Guinness over a spoon. The spoon (or other similar device) modulates the flow of the Guinness, slowing its impact on the liquid in the glass to create the sharp cut we are accustomed to. It is all about the liquid density, ladies and gentlemen. While Guinness has a dark color, that is about the only thing heavy about it. It floats nicely on a wide variety of other beers like Blue Moon (Eclipse), Newcastle Brown Ale (Black Castle), or any hard cider (Snake Bite).
While we are discussing hard ciders, they are a well-loved in the British Isles. Cider was not terribly hard to make; leave some apple juice alone in a dark place for a while, and it will turn itself into an alcoholic version of its former self. The Celts were enjoying this before the islands they lived on were British (or even Roman), and it has been a staple drink ever since. One of the best-selling hard ciders on the Emerald Isle is Bulmers, better known in the rest of the world as Magners. American ciders have come a long way since super sweet Woodchuck dominated the scene in the 1990’s. Crispin and Angry Orchard have produced a variety of hard ciders that are less sweet and tarter, like a good cider should be. Woodchuck has come around in recent years, creating ciders with a much more traditional flavor. And for those of you who love hops, Woodchuck even has a dry hopped cider, Hopsation.
In case you did not notice, I have not mentioned green beer. There is a good reason for that.
You REALLY need to put something in your stomach at this point. It is entirely possible you have been drunk, sobered up, and now are working your way back to drunk at this point. You green hat is sitting a little crooked on your head, and you probably freshen up your green and orange make up a little. When you are ready for dinner, and still feeling very Irish, you’ll order up the corned beef and cabbage. Half of that meal is traditional for the Irish. Cabbage has been a staple in Ireland for a very long time. Corned beef has not. Remove the nicely sliced corned beef and add the rashers, and you now have a meal that the Irish would love. Add some soda bread, and you have another liquor-absorbing meal to get you ready for the home stretch. A boxty, a potato pancake filled with meat and vegetables, would also be wonderful at this point of the day.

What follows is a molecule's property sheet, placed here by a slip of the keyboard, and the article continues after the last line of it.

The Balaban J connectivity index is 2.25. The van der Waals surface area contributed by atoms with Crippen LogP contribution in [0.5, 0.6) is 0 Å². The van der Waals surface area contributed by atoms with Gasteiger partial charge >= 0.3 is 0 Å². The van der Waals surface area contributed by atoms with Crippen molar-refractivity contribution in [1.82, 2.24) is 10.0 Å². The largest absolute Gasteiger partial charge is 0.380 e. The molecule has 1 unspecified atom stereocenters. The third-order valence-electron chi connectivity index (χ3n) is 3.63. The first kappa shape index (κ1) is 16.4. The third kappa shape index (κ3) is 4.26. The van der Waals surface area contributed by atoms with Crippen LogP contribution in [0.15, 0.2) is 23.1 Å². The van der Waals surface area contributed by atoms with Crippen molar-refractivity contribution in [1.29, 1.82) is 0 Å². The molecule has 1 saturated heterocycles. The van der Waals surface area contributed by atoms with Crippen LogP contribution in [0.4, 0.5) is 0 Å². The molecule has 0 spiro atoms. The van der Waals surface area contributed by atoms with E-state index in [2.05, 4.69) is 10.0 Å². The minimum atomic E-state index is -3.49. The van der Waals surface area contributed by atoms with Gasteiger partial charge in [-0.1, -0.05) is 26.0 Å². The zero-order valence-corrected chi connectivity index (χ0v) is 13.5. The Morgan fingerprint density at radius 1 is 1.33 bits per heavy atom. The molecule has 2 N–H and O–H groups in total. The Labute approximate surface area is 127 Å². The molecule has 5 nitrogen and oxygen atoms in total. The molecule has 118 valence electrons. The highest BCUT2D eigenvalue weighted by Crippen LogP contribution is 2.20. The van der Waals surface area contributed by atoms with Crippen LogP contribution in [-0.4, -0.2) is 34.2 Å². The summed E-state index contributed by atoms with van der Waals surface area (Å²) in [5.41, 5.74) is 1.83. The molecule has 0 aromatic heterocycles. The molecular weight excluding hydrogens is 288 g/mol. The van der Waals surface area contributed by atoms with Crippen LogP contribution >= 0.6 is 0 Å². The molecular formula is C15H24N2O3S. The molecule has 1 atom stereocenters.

How about a nightcap? You’ve had your fill of beer by this point; relax, enjoy the bands, and have some Irish whiskey. It is nice to sip either neat or on the rocks, and is milder than other whiskies. Jameson is the most recognized brand of Irish whiskey, but it is not the only one. Green Spot, if you can find it, is widely recognized as one of the best new Irish whiskies to hit the United States in years. Redbreast is a light and complex whiskey, great for sipping neatly. Bushmills offers a delightful line of whiskeys as well, with a little something for everyone in their portfolio. Tullamore DEW is another lesser known but well respected Irish whiskey to be discovered on this most Irish of holidays. Powers, one of the most popular whiskies in Ireland, is also a lesser known and underrated option for your day of drinking. The Irish don’t seem to really mix their whiskey into anything fancy, other than the coffee or tea most people are familiar with.
THE NEXT DAY
You already know it is going to be a rough one. Let’s hope you drank plenty of water while you were out drinking to minimize the effects of the drinking. Maybe, if you believe it works, have a few aspirin before bed, a bottle of Gatorade or Powerade, and just hope the hangover is not THAT bad. There are two traditional cures the Irish use. The first one is a bit impractical; head up to the Great Miami River with a friend and a shovel. Dig a hole, hop into it, and bury yourself up to the neck in the soft sands of the bank. That is going to be EXTREMELY cold and fairly inconvenient, so let us suggest a second option: a full Irish breakfast. This has a little bit of everything for you: sausage, rashers, black and white pudding, fried eggs, baked beans, thick bread, and some tomatoes. That will fill you up AND take a little edge off the hangover. Add some black coffee, and you will be ready to head back to work. Just leave the Irish whiskey out of the coffee. You swore you’d never drink again last night, remember? Sláinte!